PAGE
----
By Hannah Schenker
Picture this: your child is surrounded by many colourful, loud, moving toys – toys that you as parents, and your well-meaning friends and family, have showered on your child. Yet your child is more interested in a toilet paper roll they found in the bathroom. Why is that? Why are they so captured by ordinary, everyday objects? Shouldn’t they be playing with the toys you bought them?
Heuristic play, a term coined by Elinor Goldschmeid in the early 1980s, describes the play that happens when babies and children play with and explore the properties of objects – everyday items you find in your home. This play stimulates all their senses, and creates a rich learning experience. You can create a heuristic play “treasure basket” for your child (or purchase one ready-made) – gathering a few everyday objects into one low-sided basket. Objects like: a pinecone, a toilet roll, some string, shells, wooden spoon, a cloth, an egg carton, a tea strainer…A variety of objects that can be natural or man-made (or a balance of the two), that are safe for your baby to put in their mouth. Choose objects that are constrasting in shape, texture, colour, patterns and sounds. You will want to refresh the basket every so often for a greater learning experience (and for hygiene purposes too!).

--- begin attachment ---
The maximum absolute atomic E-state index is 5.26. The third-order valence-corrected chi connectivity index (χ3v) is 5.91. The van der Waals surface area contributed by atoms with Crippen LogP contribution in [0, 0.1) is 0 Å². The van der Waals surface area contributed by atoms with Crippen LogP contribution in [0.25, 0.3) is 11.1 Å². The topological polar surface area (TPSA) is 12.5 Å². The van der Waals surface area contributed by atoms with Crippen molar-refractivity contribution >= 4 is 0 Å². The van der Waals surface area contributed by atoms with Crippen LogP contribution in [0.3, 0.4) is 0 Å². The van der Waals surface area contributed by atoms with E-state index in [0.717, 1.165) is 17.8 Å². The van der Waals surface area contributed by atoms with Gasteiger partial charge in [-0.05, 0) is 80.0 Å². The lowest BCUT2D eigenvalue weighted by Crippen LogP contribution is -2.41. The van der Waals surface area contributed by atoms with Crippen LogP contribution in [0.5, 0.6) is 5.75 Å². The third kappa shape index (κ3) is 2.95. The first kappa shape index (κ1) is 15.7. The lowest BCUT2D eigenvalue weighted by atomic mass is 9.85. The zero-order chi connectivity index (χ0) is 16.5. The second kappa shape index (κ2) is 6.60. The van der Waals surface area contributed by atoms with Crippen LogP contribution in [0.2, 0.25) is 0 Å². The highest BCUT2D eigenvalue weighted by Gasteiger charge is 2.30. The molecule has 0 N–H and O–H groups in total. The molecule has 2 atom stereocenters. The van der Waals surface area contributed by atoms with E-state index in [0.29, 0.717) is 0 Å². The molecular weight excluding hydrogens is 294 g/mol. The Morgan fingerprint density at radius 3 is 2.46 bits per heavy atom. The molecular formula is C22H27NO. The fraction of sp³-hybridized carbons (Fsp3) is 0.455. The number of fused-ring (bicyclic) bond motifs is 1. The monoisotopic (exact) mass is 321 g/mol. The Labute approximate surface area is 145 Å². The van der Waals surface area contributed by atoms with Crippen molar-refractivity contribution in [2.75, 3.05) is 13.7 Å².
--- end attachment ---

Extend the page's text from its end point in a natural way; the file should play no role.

Here are some of the benefits of encouraging heuristic play in your home:
Infants and toddlers are working hard on their development – especially during play. Heuristic play objects offer multi-sensory play exploration. The child gets to decide which object to choose first, then the act of reaching out and grabbing, handling and moving around the various objects will help develop hand to eye co-ordination, fine motor skills and muscle control. Switching from the toilet roll, to say a piece of cloth, will help your child learn about the difference between the objects – how they feel, move, sound…building knowledge which eventually will help them with other activities like eating or handling tools.
Heuristic play is open-ended, that is – each item can be handled and used in a variety of ways, requiring imagination and creativity. This kind of discovery play can encourage deep concentration and as they grow they will develop more of their own ideas, think creatively, and explore how one item can be used in a variety of ways.